Sheraton, Westin, Four Points, the St Regis, W Hotels, Le Méridien, The Luxury Collection and, more recently, Aloft and Element are all brands that you may have come across or even experienced. Each is focused on different markets and consumer segments and is highly efficient in how it operates. They are all part of Starwood Hotels, a US-based company worth over $10 billion.
A relatively new player in the hospitality sector, Starwood Hotels was founded in 1999 by Barry Sternlicht, a youthful Harvard MBA and real estate entrepreneur running a Connecticut-based firm called Starwood Capital. In 18 months between 1995 and 1997 he went on ‘a shopping spree’ purchasing two of America’s largest and most well-known hotel groups, Westin Hotels and ITT Sheraton. Starwood Hotels was created as a standalone hotel-operating company in 1999. Now with properties in nearly 100 countries, Starwood Hotels can justifiably claim to be the most ‘global hotel company,’ citing the unstoppable flows of globalization, capital flow, and wealth creation as cornerstones of its future growth strategy.
More than 80% of Starwood Hotels’ 85,000-room pipeline will be built in international markets, with Asia Pacific representing its largest source of future growth with 50,000 new rooms coming on stream. Starwood Hotels is now the world’s second-largest hotel group by market capitalization and the eighth largest by guestrooms with approximately 300,000 rooms in 1000 hotels around the world. In the face of strong long-standing businesses like Hilton, Hyatt and Marriott and exciting new local or regional brands such as The Standard, the Mondrian and Amanpuri, Starwood Hotels is making an impact.
Hotels are measured by their ‘revenue per available room’ – room revenue divided by the number of nights available. Competition is intense particularly in the high volume arena where global brands such as Hilton, Marriot and Crowne Plaza compete with more regional operators like Shangri-La and Jumeirah. In a crowded market where everyone is fundamentally playing the same game, Starwood Hotels has been able to match, if not better, the experience provided by the newcomers at a global scale and do this while being more efficient than the incumbents.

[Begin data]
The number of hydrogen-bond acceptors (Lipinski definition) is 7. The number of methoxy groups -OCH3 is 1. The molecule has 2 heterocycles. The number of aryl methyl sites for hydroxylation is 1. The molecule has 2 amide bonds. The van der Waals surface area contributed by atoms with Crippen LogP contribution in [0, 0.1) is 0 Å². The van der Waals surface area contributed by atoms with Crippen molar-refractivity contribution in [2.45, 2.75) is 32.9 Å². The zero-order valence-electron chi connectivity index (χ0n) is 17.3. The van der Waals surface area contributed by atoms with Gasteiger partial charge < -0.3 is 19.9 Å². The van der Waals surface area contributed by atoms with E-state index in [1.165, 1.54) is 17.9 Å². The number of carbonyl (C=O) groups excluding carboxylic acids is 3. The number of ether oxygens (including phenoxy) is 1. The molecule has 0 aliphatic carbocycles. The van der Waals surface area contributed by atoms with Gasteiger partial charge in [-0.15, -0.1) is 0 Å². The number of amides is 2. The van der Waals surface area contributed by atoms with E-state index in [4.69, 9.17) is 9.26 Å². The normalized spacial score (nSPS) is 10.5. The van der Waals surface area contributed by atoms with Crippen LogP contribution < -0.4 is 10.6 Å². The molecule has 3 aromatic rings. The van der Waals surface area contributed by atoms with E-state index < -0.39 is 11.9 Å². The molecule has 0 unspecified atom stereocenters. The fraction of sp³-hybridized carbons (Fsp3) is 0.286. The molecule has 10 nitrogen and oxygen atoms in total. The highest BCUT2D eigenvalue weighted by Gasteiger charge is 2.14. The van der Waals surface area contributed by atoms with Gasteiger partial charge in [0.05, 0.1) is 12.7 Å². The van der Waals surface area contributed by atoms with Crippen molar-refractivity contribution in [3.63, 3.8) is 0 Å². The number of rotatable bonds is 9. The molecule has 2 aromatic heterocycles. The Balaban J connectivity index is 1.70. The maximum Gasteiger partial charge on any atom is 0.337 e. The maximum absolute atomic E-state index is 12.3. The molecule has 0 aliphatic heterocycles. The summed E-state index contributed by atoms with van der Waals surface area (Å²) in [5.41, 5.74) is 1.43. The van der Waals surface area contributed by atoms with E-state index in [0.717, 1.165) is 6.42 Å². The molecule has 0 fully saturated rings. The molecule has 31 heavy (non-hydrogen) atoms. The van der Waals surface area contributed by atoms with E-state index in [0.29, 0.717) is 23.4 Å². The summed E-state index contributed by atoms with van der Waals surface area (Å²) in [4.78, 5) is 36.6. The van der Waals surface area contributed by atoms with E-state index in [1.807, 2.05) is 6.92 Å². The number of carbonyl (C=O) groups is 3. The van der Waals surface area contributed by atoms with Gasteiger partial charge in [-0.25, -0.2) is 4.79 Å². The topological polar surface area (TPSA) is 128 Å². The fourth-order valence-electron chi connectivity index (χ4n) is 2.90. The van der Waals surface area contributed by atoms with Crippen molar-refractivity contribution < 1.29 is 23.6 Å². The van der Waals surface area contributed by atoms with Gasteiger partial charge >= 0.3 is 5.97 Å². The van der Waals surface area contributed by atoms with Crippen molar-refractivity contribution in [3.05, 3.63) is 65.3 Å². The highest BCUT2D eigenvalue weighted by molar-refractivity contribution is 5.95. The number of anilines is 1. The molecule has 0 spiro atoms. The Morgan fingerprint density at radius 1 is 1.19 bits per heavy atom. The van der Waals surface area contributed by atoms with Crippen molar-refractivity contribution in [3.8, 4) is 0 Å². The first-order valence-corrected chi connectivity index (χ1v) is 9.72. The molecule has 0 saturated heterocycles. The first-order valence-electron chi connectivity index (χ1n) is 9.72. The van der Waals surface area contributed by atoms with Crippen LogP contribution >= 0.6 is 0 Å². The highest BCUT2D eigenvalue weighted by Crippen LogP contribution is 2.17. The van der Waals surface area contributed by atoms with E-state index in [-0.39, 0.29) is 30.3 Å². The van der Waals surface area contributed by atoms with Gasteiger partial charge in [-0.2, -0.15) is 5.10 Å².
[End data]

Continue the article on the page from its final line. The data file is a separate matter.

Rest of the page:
Through a combination of high-impact innovation to attract customers and financial efficiency in running the business, over the past five or so years, Starwood Hotels has been able to both double the number of hotels and maintain comparable average room revenues. While this does not stand out as momentous growth when compared to that achieved by some of the other Growth Champions, it is significant in relation to the hotel sector where many competitors have seen net decreases in average room revenues over the same period.
In an industry where many struggle to deliver truly differentiated offerings, the Starwood success story has been built upon delivering consistent and memorable guest experiences which in turn delivers high levels of customer loyalty. Like other Growth Champions the success of Starwood has enabled it to build a platform for continued growth based on its great brands, global scale and financial flexibility.